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Kitten born last night doesnt seem the same as others

post #1 of 13
Thread Starter 
Im quite worried about this little kitten. The mother had five kittens and 1 of them seems so small and failing to attach to the mother. The others are all crawling around and this one seems to barely roll. They are all over this little one and she seems to kind of get walked on and it stays on its back and just opens its mouth. Im worried it will die. What do I do? Why does it seem like it isnt eating and the others are. What can i do to help this kitten stay alive?
post #2 of 13
Welcome to TCS. There are a lot of knowledgeable, friendly people here. Unfortunately the mortality rate of kittens is quite high and sometimes, despite all our best efforts, there is just nothing we can do to save them.

Here are a few things you can try:

It may be that the little guy is having trouble latching on, try giving him some private time with mom and see if he'll latch on preferably on a hind teat. You can try to entice him by placing a little corn syrup on mom's nipple.

If that fails, you can try feeding him yourself with some KMR (kitten replacement milk) I imagine he will have a difficult time with a bottle, so I recommend a bulb syringe/medicine dropper. Never feed a cold kitten so be sure that the kitten is warm prior to feeding it. Always hold a kitten tummy down when feeding it - as if it were nursing. Holding a kitten on it's back could cause it to aspirate the milk and drown.

If the kitten is looking dehydrated, you can administer glucose intramuscularly. You would need a glucose solution and very small gauge needles. The shot goes into the skin on the back of their neck, if you are comfortable with this, PM me and I can explain the process in detail more.

To tell if the kitten is dehydrated, pinch the skin on the back of his neck. If it rebounds quickly, he is not dehydrated, but if it takes awhile to spring back, he is.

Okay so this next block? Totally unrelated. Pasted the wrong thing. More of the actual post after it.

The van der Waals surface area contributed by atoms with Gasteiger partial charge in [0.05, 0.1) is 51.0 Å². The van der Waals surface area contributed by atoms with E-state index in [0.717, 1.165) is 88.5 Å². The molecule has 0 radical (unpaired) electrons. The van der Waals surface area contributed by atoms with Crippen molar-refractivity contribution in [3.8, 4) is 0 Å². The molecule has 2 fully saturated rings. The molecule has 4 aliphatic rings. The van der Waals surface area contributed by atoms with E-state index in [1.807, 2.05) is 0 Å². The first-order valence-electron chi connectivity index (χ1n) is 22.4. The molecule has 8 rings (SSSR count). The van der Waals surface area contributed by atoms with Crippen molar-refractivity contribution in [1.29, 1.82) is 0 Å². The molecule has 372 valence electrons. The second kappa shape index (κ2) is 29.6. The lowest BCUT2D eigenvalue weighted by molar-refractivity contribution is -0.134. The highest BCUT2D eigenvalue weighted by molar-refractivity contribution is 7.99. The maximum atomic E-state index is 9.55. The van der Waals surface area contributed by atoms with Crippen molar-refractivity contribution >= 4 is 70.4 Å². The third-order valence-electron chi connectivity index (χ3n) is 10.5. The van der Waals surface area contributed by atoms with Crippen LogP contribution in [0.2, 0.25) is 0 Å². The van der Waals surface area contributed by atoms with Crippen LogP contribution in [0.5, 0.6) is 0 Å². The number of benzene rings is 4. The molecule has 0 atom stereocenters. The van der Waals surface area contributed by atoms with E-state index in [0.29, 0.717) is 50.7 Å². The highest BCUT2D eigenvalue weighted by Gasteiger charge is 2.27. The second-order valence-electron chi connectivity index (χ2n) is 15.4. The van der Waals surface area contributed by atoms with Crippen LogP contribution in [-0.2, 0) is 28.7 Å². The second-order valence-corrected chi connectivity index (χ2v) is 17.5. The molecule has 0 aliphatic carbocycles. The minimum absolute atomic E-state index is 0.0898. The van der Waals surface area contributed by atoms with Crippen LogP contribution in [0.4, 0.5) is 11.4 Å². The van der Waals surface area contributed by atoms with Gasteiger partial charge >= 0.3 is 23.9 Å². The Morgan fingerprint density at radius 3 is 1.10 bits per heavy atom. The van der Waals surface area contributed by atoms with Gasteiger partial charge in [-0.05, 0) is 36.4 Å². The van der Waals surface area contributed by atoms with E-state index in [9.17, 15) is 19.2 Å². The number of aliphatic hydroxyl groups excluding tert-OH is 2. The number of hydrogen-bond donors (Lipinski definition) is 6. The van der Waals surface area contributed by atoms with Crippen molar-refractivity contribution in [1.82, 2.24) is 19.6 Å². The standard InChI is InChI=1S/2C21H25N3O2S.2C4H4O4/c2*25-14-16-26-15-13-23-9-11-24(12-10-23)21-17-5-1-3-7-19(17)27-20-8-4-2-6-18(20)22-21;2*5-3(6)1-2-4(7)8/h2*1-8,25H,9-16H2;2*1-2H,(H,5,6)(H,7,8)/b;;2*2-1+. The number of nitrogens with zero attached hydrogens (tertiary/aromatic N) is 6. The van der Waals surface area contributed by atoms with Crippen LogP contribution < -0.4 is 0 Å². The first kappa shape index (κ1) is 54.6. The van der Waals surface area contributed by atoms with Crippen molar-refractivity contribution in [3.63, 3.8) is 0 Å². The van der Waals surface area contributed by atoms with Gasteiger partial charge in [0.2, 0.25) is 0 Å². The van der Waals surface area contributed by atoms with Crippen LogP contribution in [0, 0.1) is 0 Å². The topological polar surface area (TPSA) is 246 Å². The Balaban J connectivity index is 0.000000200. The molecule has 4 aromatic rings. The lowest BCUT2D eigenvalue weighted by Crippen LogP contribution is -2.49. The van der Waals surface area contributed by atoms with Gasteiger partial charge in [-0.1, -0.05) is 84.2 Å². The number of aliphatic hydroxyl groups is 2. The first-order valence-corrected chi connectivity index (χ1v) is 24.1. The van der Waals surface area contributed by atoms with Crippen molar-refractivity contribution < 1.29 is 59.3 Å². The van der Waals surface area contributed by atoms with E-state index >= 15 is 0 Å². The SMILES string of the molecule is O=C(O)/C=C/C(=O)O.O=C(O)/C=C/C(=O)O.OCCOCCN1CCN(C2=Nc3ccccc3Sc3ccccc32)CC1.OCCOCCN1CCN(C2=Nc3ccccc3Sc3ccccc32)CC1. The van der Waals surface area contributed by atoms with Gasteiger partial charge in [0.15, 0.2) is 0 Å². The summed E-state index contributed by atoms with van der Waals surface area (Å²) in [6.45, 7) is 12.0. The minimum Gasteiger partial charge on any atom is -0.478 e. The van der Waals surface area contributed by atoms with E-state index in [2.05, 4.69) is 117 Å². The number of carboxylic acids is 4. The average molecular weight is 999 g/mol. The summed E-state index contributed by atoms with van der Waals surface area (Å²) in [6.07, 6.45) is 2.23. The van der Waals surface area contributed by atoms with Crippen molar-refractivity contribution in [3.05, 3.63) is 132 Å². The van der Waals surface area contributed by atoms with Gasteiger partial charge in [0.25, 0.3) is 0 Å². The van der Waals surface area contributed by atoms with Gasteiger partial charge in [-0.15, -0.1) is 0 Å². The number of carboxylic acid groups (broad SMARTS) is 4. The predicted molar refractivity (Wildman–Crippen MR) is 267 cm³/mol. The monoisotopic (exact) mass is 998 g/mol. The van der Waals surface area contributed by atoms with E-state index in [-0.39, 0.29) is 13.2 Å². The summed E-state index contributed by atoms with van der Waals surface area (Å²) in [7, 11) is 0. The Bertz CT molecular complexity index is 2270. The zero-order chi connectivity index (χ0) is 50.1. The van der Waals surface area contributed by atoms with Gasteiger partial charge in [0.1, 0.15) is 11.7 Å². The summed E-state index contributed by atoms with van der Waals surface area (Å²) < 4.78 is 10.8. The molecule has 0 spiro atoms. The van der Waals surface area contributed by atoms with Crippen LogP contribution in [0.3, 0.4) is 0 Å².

Lastly he could be tube fed, but I recommend a vet show you how this is done. There are some risks associated with this treatment, but if the benefits call for it, it can be life-saving.

I hope your little guy turns the corner.
post #3 of 13
Thread Starter 
Thank you for your advice. Unfortunately when I went to go feed the baby she had passed. I am so upset by this. I wish this didnt happen. I feel horrible. I had a HUGE feeling this baby never fully developed. all the others are full of fur and crawling around and this one didnt do any of that and hardly had fur and the jaw seemed a little out of line. Poor little baby.
post #4 of 13
It's not all that unusual for a kitten to have birth defects or other problems. Nature's way of fighting that is, of course, larger litters. The odds of a kitten in the wild surviving to adulthood is pretty small.
post #5 of 13
Another thing that is possible is that that kitten was conceived at a later date then the others. Cats can ovulate several times and have kittens by multiple fathers.
I'm sorry to hear that (s)he passed. It is always sad when this happens.
post #6 of 13
Thread Starter 
I have felt so bad all day because of this kitty. I hate seeing dead animals. I didnt know cats could conceive at different times. Thats really interesting. Kind of dangerous if she is in labor and some arent ready. thanks again for your support
post #7 of 13
I'm sorry that you lost the little one
post #8 of 13
I'm so sorry for the loss of your little one. I hope the rest do well and have a long happy life.
post #9 of 13
Quote:
Originally Posted by mrblanche View Post
It's not all that unusual for a kitten to have birth defects or other problems. Nature's way of fighting that is, of course, larger litters. The odds of a kitten in the wild surviving to adulthood is pretty small.
Actually, that isn't correct. Many kittens born outside will survive. Chances are the mom cat would have taken this kitten out of the nest and sacrificed it to predators to ensure the remaining kittens would survive.

The problem with letting cats outside to mate and breed means that the female is taken multiple times by various toms. This can create more than one litter inside the queen and when the first litter is ready, all of them come out. Some, just aren't ready yet but are forced out anyway.
post #10 of 13
I just did a quick search, and the lowest average mortality rate in kittens (not reaching adulthood) seems to be a minimum of 50%, and 75% is not at all uncommon, according to the feral care experts I read. Climate and urbanization, I think, would have a big effect on those numbers.

Kittens born indoors, of course, are a whole different story.
post #11 of 13
I'm sorry you lost the kitten.
post #12 of 13
I'm sorry.
post #13 of 13
Quote:
Originally Posted by mrblanche View Post
I just did a quick search, and the lowest average mortality rate in kittens (not reaching adulthood) seems to be a minimum of 50%, and 75% is not at all uncommon, according to the feral care experts I read. Climate and urbanization, I think, would have a big effect on those numbers.
You're right, mortality rate for kittens is depressingly high. However, could you imagine the number of cats in shelters if is wasnt....

My heart aches both ways.

Speutering pets prevents suffering
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